On to round two.


Simultaneously

Bloodwork for fertility stats, 2019

The future is the past, the past is the future, it all gives me a headache.- captain Janeway

Ever since the consultation with our fertility doctor, our minds had been racing. The meeting was actually a little off-putting. The doctor seemed rushed and that made us uncomfortable. We were referred to her by our OBGYN (whom we trust 100%) and that was good enough for us, so we went with her recommendation. We went through a few basic questions, signed a couple sheets (yes we understand we have to pay for services, yes we understand genetic testing is recommended, no we haven’t been exposed to the Tika Virus) and went over Cait’s medical history.

Short of anxiety and ADHD, Cait had a clear, healthy history with no known risks for fertility issues. Yet the doctor seemed bewildered that a 30-something year old would be taking medications that would be harmful to a pregnancy. But we weren’t pregnant yet. She ordered us to stop the medications ASAP and recommended a psychological evaluation prior to finding a donor. She also gave us a few lab slips for bloodwork. We also did an ultrasound that day- everything looked perfect. By perfect, I mean there was a black blob coming from what they said was the left ovary that would eventually become an egg.

We actually felt annoyed and judged when we walked out of the consult but we were ready to do what we had to do. Bloodwork was the easiest step and was the only thing insurance covered. It also came back perfect.

With these steps out of the way, we emailed the clinic and told them we had completed the required tests. But we got an email back requiring us to perform genetic testing and a psych evaluation even though they were optional. Ok. Onward.

The psychological evaluation was kind of fun. It was a phone session with a referred physician from the clinic. We spoke for about an hour and she was really sweet. We mostly focused on the impact our donor would have in the future of our lives and our child’s life- how we would tell them, if we would tell them and how we would answer any questions the child might have. The thing is, is we’re not parents. We don’t have a child, so how could we honestly answer these questions having not been in the situation? It was all theoretical I suppose. Anyways, she said she’d send a report to the clinic and that was that. Turns out, our mental health report also came back perfect.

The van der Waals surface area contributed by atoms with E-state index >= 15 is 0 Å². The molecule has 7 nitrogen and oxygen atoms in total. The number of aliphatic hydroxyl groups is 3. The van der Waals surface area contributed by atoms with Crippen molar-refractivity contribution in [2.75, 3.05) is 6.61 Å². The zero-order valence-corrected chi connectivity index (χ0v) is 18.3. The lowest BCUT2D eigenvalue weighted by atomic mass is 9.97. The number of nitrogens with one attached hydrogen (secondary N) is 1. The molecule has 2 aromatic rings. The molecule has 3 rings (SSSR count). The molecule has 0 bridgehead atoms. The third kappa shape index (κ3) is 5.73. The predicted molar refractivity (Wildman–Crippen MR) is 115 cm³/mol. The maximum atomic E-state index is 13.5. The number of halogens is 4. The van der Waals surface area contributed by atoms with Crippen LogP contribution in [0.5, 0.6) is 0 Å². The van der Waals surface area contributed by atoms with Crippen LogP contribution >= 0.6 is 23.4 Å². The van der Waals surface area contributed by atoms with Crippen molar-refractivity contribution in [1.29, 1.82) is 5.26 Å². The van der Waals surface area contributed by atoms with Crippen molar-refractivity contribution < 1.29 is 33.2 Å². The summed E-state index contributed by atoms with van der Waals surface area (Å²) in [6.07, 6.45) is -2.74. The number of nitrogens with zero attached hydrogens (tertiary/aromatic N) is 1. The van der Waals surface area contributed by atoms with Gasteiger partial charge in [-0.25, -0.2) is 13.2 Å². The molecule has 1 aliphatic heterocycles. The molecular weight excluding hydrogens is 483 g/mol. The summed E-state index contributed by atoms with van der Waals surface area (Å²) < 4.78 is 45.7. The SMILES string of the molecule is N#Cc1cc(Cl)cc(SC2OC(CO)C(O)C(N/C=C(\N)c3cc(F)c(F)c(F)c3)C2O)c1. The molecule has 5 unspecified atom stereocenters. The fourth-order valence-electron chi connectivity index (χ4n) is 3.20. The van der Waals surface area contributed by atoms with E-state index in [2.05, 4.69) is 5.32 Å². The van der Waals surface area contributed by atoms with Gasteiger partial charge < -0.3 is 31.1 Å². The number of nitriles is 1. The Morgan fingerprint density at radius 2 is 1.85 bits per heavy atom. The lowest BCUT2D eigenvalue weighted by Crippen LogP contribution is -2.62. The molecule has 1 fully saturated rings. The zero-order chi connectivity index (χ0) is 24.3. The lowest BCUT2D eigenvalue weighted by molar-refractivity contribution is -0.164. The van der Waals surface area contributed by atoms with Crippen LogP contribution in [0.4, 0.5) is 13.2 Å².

The genetic testing took a couple weeks but came back mostly normal. There was a recessive gene Cait carried that related to blood clotting so we had a 30 min phone session with a geneticist to cover that. It was kind of interesting and we learned that the gene could (but likely wouldn’t) interfere with our child’s ability to clot blood properly, say, if it were a boy and needed a circumcision.

Genetic testing and phych eval all done. Another email to the clinic was sent and by this time, we had already squared away the contract with all involved parties- the clinic being the last to receive the complete, signed copy.

This is where Donor D came in and started his journey through multiple tests and ultimately giving samples to be analyzed and stored for up to three procedures.

With all the testing ordered, complete and perfect, we had a phone session with the doctor who seemed more than happy with all the results and felt it was finally time to move forward with an unmediacated (or natural) intrauterine insemination. All we had to do was wait for Cait’s period to come and make an appointment for an ultrasound somewhere between days 9-10 of her cycle. We would monitor from there.


Known or Unknown

Without freedom of choice there is no creativity—- James T. Kirk 

San Simeon, California 2018

When Cait and I decided we wanted to make a baby, we thought  that obtaining sperm would be easy. Initially, like many other lesbian couples, we checked out online sperm banks. We flipped through tons of catalogs and read through profiles and sorted through physical attributes and came up with some potential donors- surprising, because Cait’s a ginger and wanted a ginger baby. It’s a ginger thing. But It was kinda fun!

When we started digging into the  process, we discovered a few things that turned us off. The biggest being that sperm banks are not federally regulated. This means that at one bank, a donor may give 10 samples and be maxed out- yet go right to another bank and give another 10 samples and so on. The thought of our child having potentially tons of donor siblings in the future was not something I was comfortable with. 

Next, there was the consideration of whether or not the donor was to be known or unknown. A total stranger, whom even if listed as anonymous, can eventually be found given today’s DNA technology. And what if our child found their donor and the donor wasn’t someone to be admired? I wasn’t comfortable with that either. Lezbehonest, I was the uncomfortable one haha.

Lastly, a sample ran anywhere from 1k to 3k, not including shipping or storage. In addition, there were fees to unlock full donor profiles which can ultimately be embellished or incomplete. If we had questions about our child’s genetic background, we wanted the ability to find the answers.

Besides, we have a few male friends who would be perfect donors. All we have to do is ask, right?


Who’s My Baby Donor?

Sometimes a feeling is all we humans have to go on.

James T Kirk

 

Cait and I decided not to go with a sperm bank. That left us with the option of asking a known donor. So how do you ask a guy for his sperm? Logical lesbianism says ask their wives!

Our first choice (let’s call him donor A) was the husband of a good friend of ours. When we asked his wife, we just came out with it- “would Donor A be willing to donate for Cait and I to start a family?” When we asked, she readily said yes and jumped for joy at the thought. Best of all, he was a redhead. After several days our buddy reached out to us and asked a question that we honestly didn’t see coming. She apologized for the insensitivity of the question but told us her husband wanted to know what the compensation would be. They had also just had their first son recently. Since the idea of a donation was not to accept compensation, Donor A was a no.

Now, on to our second choice, Donor B. Another long time friend, who now lives in Idaho. We asked his wife and she again willingly said yes for her husband lol I see a pattern here. Not a redhead, but a good looking, healthy dude. Him and his wife mulled it over for many months and ultimately, Donor B was too concerned about his family’s opinion in the matter, and the thought of an offspring of his in the world. He actually ended up getting a vasectomy. Donor B was another no.